Current assets  Those assets of a company that are reasonably expected to be realized in cash, sold or consumed during one year. These include cash, U.S. Government bonds, receivables and money due usually within one year, as well as inventories.
Current liabilities  Money owed and payable by a company, usually within one year.
Daily Range The highest and the lowest prices paid for a given security in the last trading day.
Day order  An order to buy or sell that, if not executed, expires at the end of trading day on which it was entered.
Dealer An individual or firm in the securities business who buys and sells stocks and bonds as a principal rather than as an agent. The dealer’s profit or loss is the difference between the price paid and the price received for the same security. The dealer’s confirmation must disclose to the customer that the principal has been acted upon. The same individual or firm may function, at different times, either as a broker or dealer.
Debenture A promissory note backed by the general credit of a company and usually not secured by a mortgage or lien on any specific property.
Debit balance In a customer’s margin account, that portion of the purchase price of stock, bonds or commodities that is covered by credit extended by the broker to the margin customer
Delayed opening The postponement of trading of an issue on a stock exchange beyond the normal opening of a day’s trading because of market conditions that have been judged by exchange officials to warrant such a delay. Reasons for the delay might be an influx of either buy or sell orders, an imbalance of buyers and sellers, or pending corporate news that requires time for dissemination.
Depletion accounting Natural resources, such as metals, oil, gas and timber, that conceivably can be reduced to zero over the years, present a special problem in capital management. Depletion is an accounting practice consisting of charges against earnings based upon the amount of the asset taken out of the total reserves in the period for which accounting is made. A bookkeeping entry, it does not represent any cash outlay nor are any funds earmarked for the purpose.
Depository Trust Company (DTC)  A central securities certificate depository through which members effect security deliveries between each other via computerized bookkeeping entries thereby reducing the physical movement of stock certificates.
Depreciation Normally, charges against earnings to write off the cost, less salvage value, of an asset over its estimated useful life. It is a bookkeeping entry and does not represent any cash outlay nor are any funds earmarked for the purpose.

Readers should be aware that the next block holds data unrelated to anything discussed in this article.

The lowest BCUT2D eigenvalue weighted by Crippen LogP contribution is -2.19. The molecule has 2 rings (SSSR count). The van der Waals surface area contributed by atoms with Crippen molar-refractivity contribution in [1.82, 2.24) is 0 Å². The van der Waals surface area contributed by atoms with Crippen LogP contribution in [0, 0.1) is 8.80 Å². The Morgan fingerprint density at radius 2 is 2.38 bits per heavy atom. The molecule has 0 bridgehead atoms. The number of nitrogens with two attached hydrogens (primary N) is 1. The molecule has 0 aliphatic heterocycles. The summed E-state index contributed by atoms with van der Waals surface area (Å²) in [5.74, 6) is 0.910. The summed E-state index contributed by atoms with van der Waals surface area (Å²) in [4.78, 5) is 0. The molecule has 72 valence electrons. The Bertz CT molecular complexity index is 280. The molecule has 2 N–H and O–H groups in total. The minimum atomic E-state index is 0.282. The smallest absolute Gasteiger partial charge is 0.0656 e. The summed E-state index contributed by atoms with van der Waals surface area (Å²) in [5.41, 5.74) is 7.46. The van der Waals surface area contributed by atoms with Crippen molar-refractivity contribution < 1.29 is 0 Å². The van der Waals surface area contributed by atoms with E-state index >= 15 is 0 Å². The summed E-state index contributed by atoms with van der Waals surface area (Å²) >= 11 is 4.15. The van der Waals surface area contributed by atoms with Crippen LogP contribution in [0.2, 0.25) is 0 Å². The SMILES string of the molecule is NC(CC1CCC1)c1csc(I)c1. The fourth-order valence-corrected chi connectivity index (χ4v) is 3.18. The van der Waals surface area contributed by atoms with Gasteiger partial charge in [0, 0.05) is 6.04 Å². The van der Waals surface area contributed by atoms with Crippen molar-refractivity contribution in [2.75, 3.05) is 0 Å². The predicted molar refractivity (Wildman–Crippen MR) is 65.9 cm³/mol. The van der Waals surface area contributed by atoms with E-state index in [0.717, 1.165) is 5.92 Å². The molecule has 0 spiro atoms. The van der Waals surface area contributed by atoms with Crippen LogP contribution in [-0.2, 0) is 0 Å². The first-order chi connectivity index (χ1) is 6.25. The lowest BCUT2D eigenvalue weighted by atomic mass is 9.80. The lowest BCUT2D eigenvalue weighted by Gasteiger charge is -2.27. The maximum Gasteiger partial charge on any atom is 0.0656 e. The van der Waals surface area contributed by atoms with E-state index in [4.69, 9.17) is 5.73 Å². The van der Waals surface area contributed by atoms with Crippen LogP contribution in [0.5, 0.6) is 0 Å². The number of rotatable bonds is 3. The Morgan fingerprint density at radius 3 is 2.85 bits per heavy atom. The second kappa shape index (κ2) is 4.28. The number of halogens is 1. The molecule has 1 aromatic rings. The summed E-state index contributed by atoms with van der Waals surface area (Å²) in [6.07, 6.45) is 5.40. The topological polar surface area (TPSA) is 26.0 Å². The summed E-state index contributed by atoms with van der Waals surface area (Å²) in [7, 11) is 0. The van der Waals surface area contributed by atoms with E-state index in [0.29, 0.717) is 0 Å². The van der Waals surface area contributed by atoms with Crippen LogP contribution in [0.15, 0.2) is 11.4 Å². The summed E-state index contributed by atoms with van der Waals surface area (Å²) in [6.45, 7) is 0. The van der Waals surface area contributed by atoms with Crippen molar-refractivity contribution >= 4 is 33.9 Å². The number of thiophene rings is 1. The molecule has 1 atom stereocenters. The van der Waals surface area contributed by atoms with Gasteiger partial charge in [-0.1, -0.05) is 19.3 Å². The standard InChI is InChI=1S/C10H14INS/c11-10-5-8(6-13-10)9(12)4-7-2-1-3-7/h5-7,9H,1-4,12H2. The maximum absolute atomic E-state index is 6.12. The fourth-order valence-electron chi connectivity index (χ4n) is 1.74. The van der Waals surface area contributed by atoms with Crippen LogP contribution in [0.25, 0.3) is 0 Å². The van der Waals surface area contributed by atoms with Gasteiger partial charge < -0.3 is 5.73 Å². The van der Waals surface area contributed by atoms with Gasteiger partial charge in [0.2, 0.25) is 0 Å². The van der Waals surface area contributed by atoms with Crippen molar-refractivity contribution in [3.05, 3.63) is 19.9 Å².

Director Person elected by shareholders to serve on the board of directors. The directors appoint the president, vice presidents, and all other operating officers. Directors decide, among other matters, if and when dividends shall be paid.
Discount The amount by which a preferred stock or bond may sell below its par value. Also used as a verb to mean “takes into account” as the price of the stock has discounted the expected dividend cut.
Discretionary account An account in which the customer gives the broker or someone else discretion to buy and sell securities or commodities, including selection, timing, amount, and price to be paid or received
Diversification Spreading investments among different types of securities and various companies in different fields.
Dividend A portion of company’s quarterly profit paid to its shareholders in the form of cash or stock.
Dollar-cost-averaging A system of buying securities at regular intervals with a fixed dollar amount. Under this system investors buy by the dollars’ worth rather than by the number of shares. If each investment is of the same number of dollars, payments buy more shares when the price is low and fewer when it rises. Thus temporary downswings in price benefit investors if they continue periodic purchases in both good and bad times, and the price at which the shares are sold is more than their average cost. Dollar-cost-averaging does not assure a profit and does not protect against loss in declining markets. Since dollar-cost-averaging involves continuous investment in securities regardless of fluctuating price levels of such securities, investors should consider their financial ability to continue purchases through periods of low price levels
Dow theory  A theory of market analysis based upon the performance of the Dow Jones Industrial Average and transportation stock price averages. The theory says that the market is in a basic upward trend if one of these averages advances above a previous important high, accompanied or followed by a similar advance in the other. When both averages dip below previous important lows, this is regarded as confirmation of a downward trend. The Dow Jones is one type of market index.